layers can only show up well if they get a chance to play. Belgium showed hey could win even without their top players. It looks to me that Klinsmann either has been told by someone not to play the substitutes who are clearly as good as those players who have been in the game, or he is too conservative or a coward which in the end may cost him the next win. Jones played well, but think there are to many injuries, and it will show in the next game if no changes are made. Beckerman is skirting a suspension if he is not careful.

    • BC says:

      Are you serious? Everyone and their mother gave Klinsmann and his roster zero chance. None. As in zero points from 3 games. Yet you somehow find a way to question his decisions? Amazing.

      • Dawsaw says:

        This dudette also put forth the stellar analysis that Bradley always appears to be “trotting” when the only thing he’s done well this tourney is run (hence most distance covered in the group stage). Don’t feed the trolls man.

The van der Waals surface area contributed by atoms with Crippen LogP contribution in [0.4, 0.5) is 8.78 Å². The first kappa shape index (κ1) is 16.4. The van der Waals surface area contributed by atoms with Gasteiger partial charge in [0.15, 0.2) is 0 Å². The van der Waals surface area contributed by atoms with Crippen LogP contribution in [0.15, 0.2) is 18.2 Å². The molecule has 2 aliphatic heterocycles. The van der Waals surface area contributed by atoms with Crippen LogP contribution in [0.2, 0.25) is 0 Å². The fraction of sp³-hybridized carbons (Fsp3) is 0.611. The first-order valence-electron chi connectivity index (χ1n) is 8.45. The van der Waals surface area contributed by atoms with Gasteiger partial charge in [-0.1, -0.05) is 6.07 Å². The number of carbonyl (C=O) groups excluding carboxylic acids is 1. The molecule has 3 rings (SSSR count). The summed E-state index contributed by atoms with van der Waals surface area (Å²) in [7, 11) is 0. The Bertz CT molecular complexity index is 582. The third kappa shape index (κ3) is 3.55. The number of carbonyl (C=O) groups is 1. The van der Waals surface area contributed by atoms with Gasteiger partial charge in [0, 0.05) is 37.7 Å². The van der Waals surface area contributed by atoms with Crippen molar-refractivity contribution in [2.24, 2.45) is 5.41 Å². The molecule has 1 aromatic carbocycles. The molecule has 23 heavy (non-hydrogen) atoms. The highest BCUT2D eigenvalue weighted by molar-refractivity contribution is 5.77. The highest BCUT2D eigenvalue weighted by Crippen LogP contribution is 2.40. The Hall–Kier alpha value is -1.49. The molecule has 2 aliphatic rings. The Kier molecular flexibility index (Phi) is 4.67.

• Son of Dad says:

        Everyone and their mother? Just not true. Most people said they were worried, that it would be really hard to advance, and that they were really excited for the World Cup.

        Apart from the last part, which Klinsmann changed by his dishonorable, unjust, and sinister exclusion of Donovan, I think that’s exactly what happened.

      • Paul says:

        Absolutely right, BC. We’re out of group twice in a row, and this time from the group of death. Anything that happens from here is gravy to an already great USMNT World Cup achievement.